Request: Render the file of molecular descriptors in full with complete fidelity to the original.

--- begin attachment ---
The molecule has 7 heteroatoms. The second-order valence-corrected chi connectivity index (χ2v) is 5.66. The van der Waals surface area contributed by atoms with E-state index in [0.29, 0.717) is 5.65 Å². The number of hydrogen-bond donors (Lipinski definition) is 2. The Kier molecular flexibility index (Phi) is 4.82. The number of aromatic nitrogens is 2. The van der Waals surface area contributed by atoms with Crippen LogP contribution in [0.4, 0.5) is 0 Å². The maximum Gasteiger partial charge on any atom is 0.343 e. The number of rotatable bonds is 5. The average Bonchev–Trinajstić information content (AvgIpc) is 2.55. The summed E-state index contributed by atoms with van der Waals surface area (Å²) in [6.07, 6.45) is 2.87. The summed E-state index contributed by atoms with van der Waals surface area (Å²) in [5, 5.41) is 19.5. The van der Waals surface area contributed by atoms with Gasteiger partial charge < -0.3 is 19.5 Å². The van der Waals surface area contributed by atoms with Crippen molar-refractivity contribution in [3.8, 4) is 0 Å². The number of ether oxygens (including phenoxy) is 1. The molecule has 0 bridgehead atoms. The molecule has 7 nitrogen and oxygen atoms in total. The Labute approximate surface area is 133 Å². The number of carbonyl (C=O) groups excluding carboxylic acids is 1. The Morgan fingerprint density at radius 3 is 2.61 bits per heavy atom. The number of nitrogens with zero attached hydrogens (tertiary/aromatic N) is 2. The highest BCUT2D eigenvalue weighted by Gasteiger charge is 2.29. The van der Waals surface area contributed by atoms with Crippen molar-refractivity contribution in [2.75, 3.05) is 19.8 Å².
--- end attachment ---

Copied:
The molecule has 7 heteroatoms. The second-order valence-corrected chi connectivity index (χ2v) is 5.66. The van der Waals surface area contributed by atoms with E-state index in [0.29, 0.717) is 5.65 Å². The number of hydrogen-bond donors (Lipinski definition) is 2. The Kier molecular flexibility index (Phi) is 4.82. The number of aromatic nitrogens is 2. The van der Waals surface area contributed by atoms with Crippen LogP contribution in [0.4, 0.5) is 0 Å². The maximum Gasteiger partial charge on any atom is 0.343 e. The number of rotatable bonds is 5. The average Bonchev–Trinajstić information content (AvgIpc) is 2.55. The summed E-state index contributed by atoms with van der Waals surface area (Å²) in [6.07, 6.45) is 2.87. The summed E-state index contributed by atoms with van der Waals surface area (Å²) in [5, 5.41) is 19.5. The van der Waals surface area contributed by atoms with Gasteiger partial charge < -0.3 is 19.5 Å². The van der Waals surface area contributed by atoms with Crippen molar-refractivity contribution in [3.8, 4) is 0 Å². The number of ether oxygens (including phenoxy) is 1. The molecule has 0 bridgehead atoms. The molecule has 7 nitrogen and oxygen atoms in total. The Labute approximate surface area is 133 Å². The number of carbonyl (C=O) groups excluding carboxylic acids is 1. The Morgan fingerprint density at radius 3 is 2.61 bits per heavy atom. The number of nitrogens with zero attached hydrogens (tertiary/aromatic N) is 2. The highest BCUT2D eigenvalue weighted by Gasteiger charge is 2.29. The van der Waals surface area contributed by atoms with Crippen molar-refractivity contribution in [2.75, 3.05) is 19.8 Å².